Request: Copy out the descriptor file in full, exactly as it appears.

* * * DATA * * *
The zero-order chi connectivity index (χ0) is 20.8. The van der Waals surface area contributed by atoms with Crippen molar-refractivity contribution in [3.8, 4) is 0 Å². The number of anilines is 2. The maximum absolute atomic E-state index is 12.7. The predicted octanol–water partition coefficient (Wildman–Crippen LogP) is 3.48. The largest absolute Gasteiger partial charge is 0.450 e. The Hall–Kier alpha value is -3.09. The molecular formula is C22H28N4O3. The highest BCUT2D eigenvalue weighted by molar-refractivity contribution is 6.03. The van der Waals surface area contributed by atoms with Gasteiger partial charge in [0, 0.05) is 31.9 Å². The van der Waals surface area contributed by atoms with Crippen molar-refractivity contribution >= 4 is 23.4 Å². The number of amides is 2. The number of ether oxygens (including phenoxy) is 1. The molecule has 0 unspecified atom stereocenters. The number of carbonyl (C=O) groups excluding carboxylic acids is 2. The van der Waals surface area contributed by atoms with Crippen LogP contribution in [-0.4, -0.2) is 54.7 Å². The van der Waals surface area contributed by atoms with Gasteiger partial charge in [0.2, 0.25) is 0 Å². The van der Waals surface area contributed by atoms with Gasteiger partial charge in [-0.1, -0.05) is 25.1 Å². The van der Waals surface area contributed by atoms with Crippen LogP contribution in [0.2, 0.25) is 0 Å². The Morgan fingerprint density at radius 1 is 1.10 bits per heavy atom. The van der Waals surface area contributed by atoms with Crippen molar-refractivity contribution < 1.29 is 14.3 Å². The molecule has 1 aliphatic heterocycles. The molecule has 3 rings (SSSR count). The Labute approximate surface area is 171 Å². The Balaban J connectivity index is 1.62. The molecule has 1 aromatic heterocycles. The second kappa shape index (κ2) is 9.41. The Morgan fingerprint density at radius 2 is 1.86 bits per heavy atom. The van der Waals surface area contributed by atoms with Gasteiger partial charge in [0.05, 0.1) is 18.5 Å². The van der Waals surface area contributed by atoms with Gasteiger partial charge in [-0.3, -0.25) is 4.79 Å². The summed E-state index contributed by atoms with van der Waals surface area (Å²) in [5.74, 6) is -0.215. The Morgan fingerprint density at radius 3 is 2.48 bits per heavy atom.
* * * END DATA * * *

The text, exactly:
The zero-order chi connectivity index (χ0) is 20.8. The van der Waals surface area contributed by atoms with Crippen molar-refractivity contribution in [3.8, 4) is 0 Å². The number of anilines is 2. The maximum absolute atomic E-state index is 12.7. The predicted octanol–water partition coefficient (Wildman–Crippen LogP) is 3.48. The largest absolute Gasteiger partial charge is 0.450 e. The Hall–Kier alpha value is -3.09. The molecular formula is C22H28N4O3. The highest BCUT2D eigenvalue weighted by molar-refractivity contribution is 6.03. The van der Waals surface area contributed by atoms with Gasteiger partial charge in [0, 0.05) is 31.9 Å². The van der Waals surface area contributed by atoms with Crippen molar-refractivity contribution >= 4 is 23.4 Å². The number of amides is 2. The number of ether oxygens (including phenoxy) is 1. The molecule has 0 unspecified atom stereocenters. The number of carbonyl (C=O) groups excluding carboxylic acids is 2. The van der Waals surface area contributed by atoms with Crippen LogP contribution in [-0.4, -0.2) is 54.7 Å². The van der Waals surface area contributed by atoms with Gasteiger partial charge in [0.2, 0.25) is 0 Å². The van der Waals surface area contributed by atoms with Gasteiger partial charge in [-0.1, -0.05) is 25.1 Å². The van der Waals surface area contributed by atoms with Crippen LogP contribution in [0.2, 0.25) is 0 Å². The Morgan fingerprint density at radius 1 is 1.10 bits per heavy atom. The van der Waals surface area contributed by atoms with Crippen molar-refractivity contribution < 1.29 is 14.3 Å². The molecule has 1 aliphatic heterocycles. The molecule has 3 rings (SSSR count). The Labute approximate surface area is 171 Å². The Balaban J connectivity index is 1.62. The molecule has 1 aromatic heterocycles. The second kappa shape index (κ2) is 9.41. The Morgan fingerprint density at radius 2 is 1.86 bits per heavy atom. The van der Waals surface area contributed by atoms with Gasteiger partial charge in [0.05, 0.1) is 18.5 Å². The van der Waals surface area contributed by atoms with Gasteiger partial charge in [-0.3, -0.25) is 4.79 Å². The summed E-state index contributed by atoms with van der Waals surface area (Å²) in [5.74, 6) is -0.215. The Morgan fingerprint density at radius 3 is 2.48 bits per heavy atom.